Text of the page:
Susan Smith Blackburn Award-winner is an eerie and disturbing cautionary tale of the Internet handled as a near-futuristic sci-fi mystery.
Like George Orwell’s 1984, another dystopian work of fiction, The Nether is set in an all grey future world, both the initial set and costumes. It is a world in which 80% of the population works online and children attend school the same way. What we know of as the Internet has evolved into the Nether, so sophisticated that some people attempt to cross over and live in this realm permanently and are referred to as shades, remaining in a catatonic state in our reality. This is partly caused by the fact that ecology has been decimated (there are no trees any more, grass is highly prized, etc.)
The seductive nature of this future Internet is made clear as soon as the play begins. We are in an investigative unit of the Nether. Detective Morris (Wever) is examining Sims (Wood), a fabulously successful businessman and the online proprietor of a shadowy website known as “The Hideaway.” Set in a beautifully appointed Victorian manor house, it is a place where pedophiles can experience a “life without consequences,” sex as well as violence. So real are the sensations that the “guests” feel that it become addictive. For proprietor and creator Sims, this is all part of “consensual roleplay.” For Detective Morris, Sims is guilty of solicitation, rape, sodomy and murder, which is the reason for her inquiry.
In order to bring Sims down, Morris has also called in a guest named Cedric Doyle (Peter Friedman), a middle-aged science teacher, a regular at the Hideaway, as well as sending a young undercover detective, Thomas Woodnut (Ben Rosenfield, Willie Thompson on Boardwalk Empire), to the Hideaway to investigate in a false character. Part of the horror that is revealed is that the regular patrons are men who are sublimating their baser instincts from breaking out in the real world. We witness both pastoral scenes at the Hideaway with pre-pubescent Iris (Sophia Anne Caruso) as well as scenes that make much clearer what is allowed to go on there.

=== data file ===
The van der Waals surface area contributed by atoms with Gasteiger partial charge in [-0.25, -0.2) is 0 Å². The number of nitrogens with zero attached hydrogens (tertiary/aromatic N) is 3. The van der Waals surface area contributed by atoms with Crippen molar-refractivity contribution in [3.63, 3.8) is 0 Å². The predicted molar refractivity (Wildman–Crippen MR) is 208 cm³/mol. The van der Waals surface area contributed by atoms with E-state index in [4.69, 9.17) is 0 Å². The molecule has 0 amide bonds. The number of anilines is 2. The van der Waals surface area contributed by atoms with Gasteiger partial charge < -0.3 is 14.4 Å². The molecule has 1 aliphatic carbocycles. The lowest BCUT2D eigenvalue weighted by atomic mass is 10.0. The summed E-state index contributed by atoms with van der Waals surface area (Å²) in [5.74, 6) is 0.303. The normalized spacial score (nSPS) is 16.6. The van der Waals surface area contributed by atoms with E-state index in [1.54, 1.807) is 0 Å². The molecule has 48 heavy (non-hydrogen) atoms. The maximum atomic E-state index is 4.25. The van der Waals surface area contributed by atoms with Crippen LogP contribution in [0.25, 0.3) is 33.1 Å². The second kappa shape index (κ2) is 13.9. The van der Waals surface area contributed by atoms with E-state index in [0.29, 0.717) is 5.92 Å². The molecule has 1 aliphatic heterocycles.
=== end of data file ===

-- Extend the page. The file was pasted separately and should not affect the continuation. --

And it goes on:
The design team is completely in tune with the content and theme of the play. Part of the experience is the extraordinary setting by Laura Jellinek. When we enter the alternate universe of the Hideway, part of the walls of the gray interrogation room disappear and we see either a corner of a pink child’s bedroom, a piece of a verdant forest, or a hallway with Victorian wallpaper. When we are back in the investigation room, there isn’t the slightest hint of the other world. Jessica Pabst’s costumes alternate between the drab monochromatic clothing for the daily life of the characters in this future world to the authentic Victorian ensembles for the denizens of the Hideaway. Ben Stanton’s lighting segues between the cold hard light of the holding room to the sunny and warm radiance of the seductive web site. Daniel Luger and Brandon Wolcott are responsible for the fine sound design and original composition.
While the play is cumulative in its shock value, it is also very schematic in its dramatic structure: investigation room, The Hideaway, investigation room, The Hideaway, etc., which becomes predictable and tiresome. While each scene has more revelations and shocks, Detective Morris’ investigation is so monomaniacal that the play eventually becomes tedious. What we see is often not what is really happening and the play circles back in on itself like a Mobius strip. Even at 75 minutes, the play feels too long as there are only so many revelations one can take – particularly as alarming and upsetting as this. Nevertheless, the play has proved controversial in its world premiere at the Center Theatre Group in Los Angeles and at the Royal Court Theater in London.
The cast is excellent at what director Kauffman has asked them to do. The problem is that the characters’ through lines are so linear that they ultimately seem one-dimensional, often a problem with science fiction and dystopian literature. Best is Wood as entrepreneur Sims, sly and slimy, as he uses every legal device in the book to counter the charges against him. He is much less mannered here than he usually is on stage. While Wever gets angrier and more incensed in each successive interview, she shows nothing other than the probing detective doing her job. However, the fact that her role seems one-note is exactly how it is written, devoid of humor or irony.
As Doyle, Friedman’s character progresses from outraged righteousness to a complete breakdown, but he also is offered little shading in this role. As the two characters whom we only see in the Hideaway, Caruso is extremely convincing as the 11-year- old girl who does not feel she is being abused and Rosenfield is totally in character as the genteel visitor to the “Victorian” age playing by all the rules as he becomes more and more addicted to its illicit pleasure.
Playwright Jennifer Haley describes her work as delving “into ethics in virtual reality and the impact of technology on our human relationships, identity and desire.” On the basis of her New York debut with The Nether, we can expect some truly frightening dramas from her in the future. Even now, The Nether is such an extreme cautionary tale of the future of the Internet, that some may have difficulty sitting through it.
The Nether (extended through March 29, 2015)
MCC Theater at the Lucille Lortel Theatre, 121 Christopher Street, between Bleecker and Hudson Streets, in Manhattan
For tickets, call 866-811-4111 or visit http://www.mcctheater.org
Running time: 75 minute without an intermission
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